Uninsured/underinsured motorist cases are probably the most complicated kind of car accident cases you will see. These cases are called “hybrid” actions because they combine contract and tort law. You have the underlying tort case against the negligent driver, along with a contract cause of action against the UM carrier. You will have the normal concerns about proving liability and damages that you would have in any car accident case. In addition, you must be careful to prove the contract elements that you need to show entitlement to UM benefits.
These are things like the existence and extent of the tortfeasor’s liability coverage, the existence and amount of the UM coverage, and the plainitff’s entitlement to benefits. Obviously, you would send interrogatories to seek to establish one or more of the contractual prerequisites. But another good way to get the needed proof is to use an under-utilized but very powerful discovery device called a Request for Admission.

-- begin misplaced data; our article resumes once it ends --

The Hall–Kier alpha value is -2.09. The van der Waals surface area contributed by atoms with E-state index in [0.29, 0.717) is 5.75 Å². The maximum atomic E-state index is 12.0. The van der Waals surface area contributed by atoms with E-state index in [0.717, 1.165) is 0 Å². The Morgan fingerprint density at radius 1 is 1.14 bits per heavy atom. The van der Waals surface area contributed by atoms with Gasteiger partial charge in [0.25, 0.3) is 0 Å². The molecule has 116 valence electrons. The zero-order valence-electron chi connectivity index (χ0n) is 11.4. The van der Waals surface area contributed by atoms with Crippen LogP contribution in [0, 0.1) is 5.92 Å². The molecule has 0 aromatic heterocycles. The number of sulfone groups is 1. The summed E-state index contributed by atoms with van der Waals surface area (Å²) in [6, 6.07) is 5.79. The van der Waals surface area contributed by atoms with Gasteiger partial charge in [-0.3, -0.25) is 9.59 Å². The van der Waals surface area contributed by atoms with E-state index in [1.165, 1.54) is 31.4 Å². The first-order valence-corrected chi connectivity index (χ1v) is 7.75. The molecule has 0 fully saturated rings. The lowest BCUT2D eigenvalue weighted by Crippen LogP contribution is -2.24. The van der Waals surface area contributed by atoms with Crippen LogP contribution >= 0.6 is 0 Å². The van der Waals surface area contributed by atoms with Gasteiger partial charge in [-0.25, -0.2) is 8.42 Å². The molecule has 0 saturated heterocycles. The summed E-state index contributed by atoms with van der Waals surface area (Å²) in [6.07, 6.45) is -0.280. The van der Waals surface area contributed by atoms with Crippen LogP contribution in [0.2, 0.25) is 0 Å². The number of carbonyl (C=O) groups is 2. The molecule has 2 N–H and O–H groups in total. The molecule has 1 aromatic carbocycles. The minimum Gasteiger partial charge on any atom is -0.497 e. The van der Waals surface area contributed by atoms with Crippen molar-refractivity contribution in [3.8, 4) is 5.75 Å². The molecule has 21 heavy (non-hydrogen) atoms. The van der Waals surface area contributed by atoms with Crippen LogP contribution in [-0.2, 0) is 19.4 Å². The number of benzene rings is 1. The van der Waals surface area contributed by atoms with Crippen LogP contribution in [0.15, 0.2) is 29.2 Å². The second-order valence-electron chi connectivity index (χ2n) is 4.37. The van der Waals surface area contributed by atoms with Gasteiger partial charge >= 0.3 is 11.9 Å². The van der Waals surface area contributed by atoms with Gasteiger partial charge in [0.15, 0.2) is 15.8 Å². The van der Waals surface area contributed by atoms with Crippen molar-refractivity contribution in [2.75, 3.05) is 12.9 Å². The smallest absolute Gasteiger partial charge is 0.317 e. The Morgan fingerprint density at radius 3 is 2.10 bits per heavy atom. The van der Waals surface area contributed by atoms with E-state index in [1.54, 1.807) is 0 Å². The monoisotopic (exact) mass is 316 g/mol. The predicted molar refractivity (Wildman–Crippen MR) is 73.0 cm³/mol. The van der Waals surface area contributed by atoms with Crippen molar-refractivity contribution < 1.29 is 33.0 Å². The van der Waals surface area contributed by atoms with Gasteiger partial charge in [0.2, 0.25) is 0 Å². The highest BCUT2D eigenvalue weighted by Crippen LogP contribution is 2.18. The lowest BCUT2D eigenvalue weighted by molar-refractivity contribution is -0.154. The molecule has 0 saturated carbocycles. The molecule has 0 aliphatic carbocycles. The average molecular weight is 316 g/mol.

These are governed by Md. Rule 2-424. Basically, they are a list of facts, the existence of which the defendant is asked to either admit or deny. If admitted, the admission is considered conclusive proof of the existence of the admitted fact for the purposes of the case. They are especially good for proving the existence of simple “paper” facts like the ones you encounter in a UM case.